These three different remedies for ending a marriage are often misunderstood. This post covers each one to shed light and help clarify the various options California residents have when seeking to terminate their marriage.
Tom and Dave got married in scenic Bakersfield, but a few weeks after the marriage, Tom found out that Dave had been married before and the divorce paperwork was never signed. Tom and Dave have no real property, but they do have a joint bank account and Dave’s daughter from a previous marriage lives with the couple.
Ricky and Lucy have been married longer than either of them care to admit, but they are now having relationship issues. However, a divorce is not in the cards, because Lucy has health issues and needs to stay on Ricky’s health plan and Ricky is among the millions of Americans who believe that divorce is morally unacceptable.
Brad and Angelina have been married a short time but have acquired significant property. After Brad supposedly got in a fight with one of his sons, Angelina decided she’d had enough and she wants out of the marriage.
These three different couples with three different marital issues probably need three different legal remedies.
Some people erroneously believe that if they change their minds within a few hours or days after exchanging vows, that they can annul their marriages and move on as if nothing happened. Although marriage is a civil contract, it is quite unlike purchasing land in Florida or buying a used car, so there is no “buyer’s remorse” period. In fact, annulment has nothing to do with the duration of the marriage and everything to do with the legality of that relationship.
Before the United States Supreme Court legalized gay marriage in 2015, some same-sex couples tied the knot in a state that recognized such unions and then subsequently relocated to California. If one or both spouses tried to get a divorce in the Golden State, most judges considered gay divorce to be illegal, since gay marriage was illegal in California. So, rather than go to a state that had legalized gay marriage, establish residency, and file for divorce, some same-sex California couples elected to annul their marriages when they split up.
Gay annulment was not a sure thing, because spousal gender is not listed among the grounds for annulment in Family Code 2210. Under this provision, marriages are illegal if they involve:
Incest: California prohibits unions between “close blood relatives,” which includes parents and children, full and half siblings, uncles and nieces, and a few other relationships.
Bigamy: There is a nascent movement afoot to change the bigamy laws, but such changes are a long way off, if they ever happen at all.
Age: Persons under 18 can marry only in very limited circumstances, if at all.
Prior Marriage: This is a rare occurrence. If Husband or Wife was already married but his or her spouse had been away for at least five years, the marriage is not automatically invalid but only presumptively invalid.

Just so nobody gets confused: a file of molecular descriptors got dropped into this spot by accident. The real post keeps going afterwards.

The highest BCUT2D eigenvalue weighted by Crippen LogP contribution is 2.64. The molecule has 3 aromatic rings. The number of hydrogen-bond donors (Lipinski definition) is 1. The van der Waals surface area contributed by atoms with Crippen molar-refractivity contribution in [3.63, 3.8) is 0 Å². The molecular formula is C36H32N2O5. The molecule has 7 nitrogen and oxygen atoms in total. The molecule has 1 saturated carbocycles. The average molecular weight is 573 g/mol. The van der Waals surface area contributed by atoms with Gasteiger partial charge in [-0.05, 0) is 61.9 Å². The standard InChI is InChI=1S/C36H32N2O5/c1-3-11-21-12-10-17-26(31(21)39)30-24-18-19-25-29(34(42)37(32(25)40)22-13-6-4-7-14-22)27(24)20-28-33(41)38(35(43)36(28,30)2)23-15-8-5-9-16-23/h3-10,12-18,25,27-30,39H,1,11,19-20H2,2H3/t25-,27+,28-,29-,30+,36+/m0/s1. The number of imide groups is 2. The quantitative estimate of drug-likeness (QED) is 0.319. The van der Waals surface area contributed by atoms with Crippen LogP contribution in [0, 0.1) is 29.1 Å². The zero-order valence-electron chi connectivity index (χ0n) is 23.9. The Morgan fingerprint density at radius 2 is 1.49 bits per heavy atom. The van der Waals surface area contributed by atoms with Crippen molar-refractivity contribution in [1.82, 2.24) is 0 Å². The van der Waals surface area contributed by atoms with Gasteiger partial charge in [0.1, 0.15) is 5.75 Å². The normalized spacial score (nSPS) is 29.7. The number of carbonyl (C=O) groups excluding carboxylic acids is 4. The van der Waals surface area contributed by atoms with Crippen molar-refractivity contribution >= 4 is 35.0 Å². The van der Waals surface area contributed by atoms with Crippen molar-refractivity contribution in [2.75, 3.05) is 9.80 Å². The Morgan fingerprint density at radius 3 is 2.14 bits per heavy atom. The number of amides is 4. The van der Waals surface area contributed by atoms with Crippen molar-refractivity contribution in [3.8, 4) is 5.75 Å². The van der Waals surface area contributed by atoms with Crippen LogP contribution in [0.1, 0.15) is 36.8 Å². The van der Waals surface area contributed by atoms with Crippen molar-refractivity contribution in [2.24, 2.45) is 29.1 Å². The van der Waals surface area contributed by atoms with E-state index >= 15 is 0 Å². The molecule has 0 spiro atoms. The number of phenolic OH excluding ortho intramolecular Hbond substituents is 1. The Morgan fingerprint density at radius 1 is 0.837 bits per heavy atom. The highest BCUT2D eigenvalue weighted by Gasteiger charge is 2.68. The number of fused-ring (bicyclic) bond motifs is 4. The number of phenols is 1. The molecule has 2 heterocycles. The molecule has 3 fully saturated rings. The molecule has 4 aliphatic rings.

Unsound Mind: This phrase isn’t really defined, but usually means that the spouse has no understanding whatsoever of what it means to be married. If a spouse cohabitates with an unsound-mind spouse, there can be no annulment.
Fraud: The fraud must pertain to a fundamental element in the relationship (e.g., “I only married you to get a green card.”).
Force: Voluntary cohabitation also renders “shotgun marriages” valid.
Incapacity: One spouse must be completely incapable of sexual intercourse and the condition must be incurable.
Some pre-2015 gay couples chose not to get annulments because these proceedings only dissolve the marriage and do not address any related issues, such as child custody or property division.
This process is basically the anti-annulment in terms of its legal effect, because it resolves ancillary issues without dissolving the marriage. The above example is fairly typical, because if only the filing spouse has an issue with marriage dissolution, the other spouse almost inevitably counterclaims for divorce.
Procedurally, legal separation is very much like a divorce, because they are both in the same part of the Family Code (Section 2330 et seq.). At least one spouse must meet the residency requirement, papers must be served, and there could be a final trial. Moreover, a legal separation judgment looks almost exactly like a divorce judgment, except there is no clause dissolving the marriage. The biggest difference is that there is no waiting period.
By simple arithmetic, we arrive at annulment + legal separation = divorce. Like the other family law cases, divorce is a multi-step process:
Petition: At least one spouse must have been a resident of the state for 180 days and a resident of the county for 90 days. Other than the rare incurable insanity divorce, irreconcilable differences is the only recognized ground for divorce in California.
Service: After the petition is filed, the respondent must normally be personally served with the papers, although judges do allow substituted service by mail, posting, or publication in some cases. In 2015, a New York judge authorized service via Facebook, so electronic service may be the next big thing.
Temporary Hearing: About two weeks after the respondent is served, the judge normally holds a hearing to determine temporary custody, temporary support, and other interim matters.
Mediation: Most judges refer contested cases to mediation, and trained family law mediators can often successfully resolve even difficult and divisive cases.
Finalization: The final orders are not set in stone, because they can be modified later based on changed circumstances.
The property division must result in a just and right division of the estate, and child custody provisions must be in the best interests of the children.